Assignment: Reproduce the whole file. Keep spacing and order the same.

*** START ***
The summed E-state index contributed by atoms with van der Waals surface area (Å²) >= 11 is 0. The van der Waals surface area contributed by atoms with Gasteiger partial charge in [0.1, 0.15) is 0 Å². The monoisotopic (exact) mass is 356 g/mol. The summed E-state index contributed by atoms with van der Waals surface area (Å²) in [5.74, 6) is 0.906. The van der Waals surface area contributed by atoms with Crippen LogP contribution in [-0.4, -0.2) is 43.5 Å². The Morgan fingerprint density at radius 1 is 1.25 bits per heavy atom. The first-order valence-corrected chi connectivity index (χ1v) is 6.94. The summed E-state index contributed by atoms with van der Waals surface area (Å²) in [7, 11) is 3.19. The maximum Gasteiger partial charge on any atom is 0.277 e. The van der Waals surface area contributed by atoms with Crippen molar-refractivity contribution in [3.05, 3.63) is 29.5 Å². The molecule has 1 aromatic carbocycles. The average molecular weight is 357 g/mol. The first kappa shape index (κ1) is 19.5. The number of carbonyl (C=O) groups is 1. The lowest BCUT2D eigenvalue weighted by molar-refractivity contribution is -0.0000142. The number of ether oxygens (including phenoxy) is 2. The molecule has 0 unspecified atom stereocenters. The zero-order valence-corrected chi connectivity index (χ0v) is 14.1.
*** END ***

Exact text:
The summed E-state index contributed by atoms with van der Waals surface area (Å²) >= 11 is 0. The van der Waals surface area contributed by atoms with Gasteiger partial charge in [0.1, 0.15) is 0 Å². The monoisotopic (exact) mass is 356 g/mol. The summed E-state index contributed by atoms with van der Waals surface area (Å²) in [5.74, 6) is 0.906. The van der Waals surface area contributed by atoms with Crippen LogP contribution in [-0.4, -0.2) is 43.5 Å². The Morgan fingerprint density at radius 1 is 1.25 bits per heavy atom. The first-order valence-corrected chi connectivity index (χ1v) is 6.94. The summed E-state index contributed by atoms with van der Waals surface area (Å²) in [7, 11) is 3.19. The maximum Gasteiger partial charge on any atom is 0.277 e. The van der Waals surface area contributed by atoms with Crippen molar-refractivity contribution in [3.05, 3.63) is 29.5 Å². The molecule has 1 aromatic carbocycles. The average molecular weight is 357 g/mol. The first kappa shape index (κ1) is 19.5. The number of carbonyl (C=O) groups is 1. The lowest BCUT2D eigenvalue weighted by molar-refractivity contribution is -0.0000142. The number of ether oxygens (including phenoxy) is 2. The molecule has 0 unspecified atom stereocenters. The zero-order valence-corrected chi connectivity index (χ0v) is 14.1.